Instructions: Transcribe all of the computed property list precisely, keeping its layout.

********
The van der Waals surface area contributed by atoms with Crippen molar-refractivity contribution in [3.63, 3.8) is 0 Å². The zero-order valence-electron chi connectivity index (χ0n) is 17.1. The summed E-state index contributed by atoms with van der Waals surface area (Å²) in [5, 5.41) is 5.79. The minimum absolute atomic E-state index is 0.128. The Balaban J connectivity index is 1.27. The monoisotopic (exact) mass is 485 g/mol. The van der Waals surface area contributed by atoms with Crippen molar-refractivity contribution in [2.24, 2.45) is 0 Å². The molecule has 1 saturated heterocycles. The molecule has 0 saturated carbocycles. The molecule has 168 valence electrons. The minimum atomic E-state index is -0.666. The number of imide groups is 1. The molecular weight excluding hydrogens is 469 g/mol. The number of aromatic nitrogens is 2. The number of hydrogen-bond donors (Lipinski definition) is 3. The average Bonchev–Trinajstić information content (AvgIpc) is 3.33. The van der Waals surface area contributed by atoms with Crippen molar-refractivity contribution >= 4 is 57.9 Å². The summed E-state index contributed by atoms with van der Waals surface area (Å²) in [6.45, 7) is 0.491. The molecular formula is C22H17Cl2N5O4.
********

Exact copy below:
The van der Waals surface area contributed by atoms with Crippen molar-refractivity contribution in [3.63, 3.8) is 0 Å². The zero-order valence-electron chi connectivity index (χ0n) is 17.1. The summed E-state index contributed by atoms with van der Waals surface area (Å²) in [5, 5.41) is 5.79. The minimum absolute atomic E-state index is 0.128. The Balaban J connectivity index is 1.27. The monoisotopic (exact) mass is 485 g/mol. The van der Waals surface area contributed by atoms with Crippen molar-refractivity contribution in [2.24, 2.45) is 0 Å². The molecule has 1 saturated heterocycles. The molecule has 0 saturated carbocycles. The molecule has 168 valence electrons. The minimum atomic E-state index is -0.666. The number of imide groups is 1. The molecular weight excluding hydrogens is 469 g/mol. The number of aromatic nitrogens is 2. The number of hydrogen-bond donors (Lipinski definition) is 3. The average Bonchev–Trinajstić information content (AvgIpc) is 3.33. The van der Waals surface area contributed by atoms with Crippen molar-refractivity contribution >= 4 is 57.9 Å². The summed E-state index contributed by atoms with van der Waals surface area (Å²) in [6.45, 7) is 0.491. The molecular formula is C22H17Cl2N5O4.